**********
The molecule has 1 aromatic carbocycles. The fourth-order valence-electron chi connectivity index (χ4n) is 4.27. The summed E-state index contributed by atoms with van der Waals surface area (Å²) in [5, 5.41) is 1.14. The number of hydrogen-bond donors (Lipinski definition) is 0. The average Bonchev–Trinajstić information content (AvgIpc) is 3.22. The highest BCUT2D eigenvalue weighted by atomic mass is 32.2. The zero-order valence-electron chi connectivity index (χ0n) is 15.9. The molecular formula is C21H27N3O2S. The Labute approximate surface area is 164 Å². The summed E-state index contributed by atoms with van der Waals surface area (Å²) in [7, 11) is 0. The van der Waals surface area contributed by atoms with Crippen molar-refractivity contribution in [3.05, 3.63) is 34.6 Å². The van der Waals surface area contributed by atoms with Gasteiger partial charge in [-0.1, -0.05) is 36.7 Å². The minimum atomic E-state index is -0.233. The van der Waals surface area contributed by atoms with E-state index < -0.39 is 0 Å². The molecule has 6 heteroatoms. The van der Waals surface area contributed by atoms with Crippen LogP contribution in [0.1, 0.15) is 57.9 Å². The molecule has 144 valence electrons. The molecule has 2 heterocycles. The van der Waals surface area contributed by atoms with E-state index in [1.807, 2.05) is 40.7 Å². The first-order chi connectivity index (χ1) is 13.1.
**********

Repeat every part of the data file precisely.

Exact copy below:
The molecule has 1 aromatic carbocycles. The fourth-order valence-electron chi connectivity index (χ4n) is 4.27. The summed E-state index contributed by atoms with van der Waals surface area (Å²) in [5, 5.41) is 1.14. The number of hydrogen-bond donors (Lipinski definition) is 0. The average Bonchev–Trinajstić information content (AvgIpc) is 3.22. The highest BCUT2D eigenvalue weighted by atomic mass is 32.2. The zero-order valence-electron chi connectivity index (χ0n) is 15.9. The molecular formula is C21H27N3O2S. The Labute approximate surface area is 164 Å². The summed E-state index contributed by atoms with van der Waals surface area (Å²) in [7, 11) is 0. The van der Waals surface area contributed by atoms with Crippen molar-refractivity contribution in [3.05, 3.63) is 34.6 Å². The van der Waals surface area contributed by atoms with Gasteiger partial charge in [-0.1, -0.05) is 36.7 Å². The minimum atomic E-state index is -0.233. The van der Waals surface area contributed by atoms with E-state index < -0.39 is 0 Å². The molecule has 6 heteroatoms. The van der Waals surface area contributed by atoms with Crippen LogP contribution in [0.1, 0.15) is 57.9 Å². The molecule has 144 valence electrons. The molecule has 2 heterocycles. The van der Waals surface area contributed by atoms with E-state index in [1.807, 2.05) is 40.7 Å². The first-order chi connectivity index (χ1) is 13.1.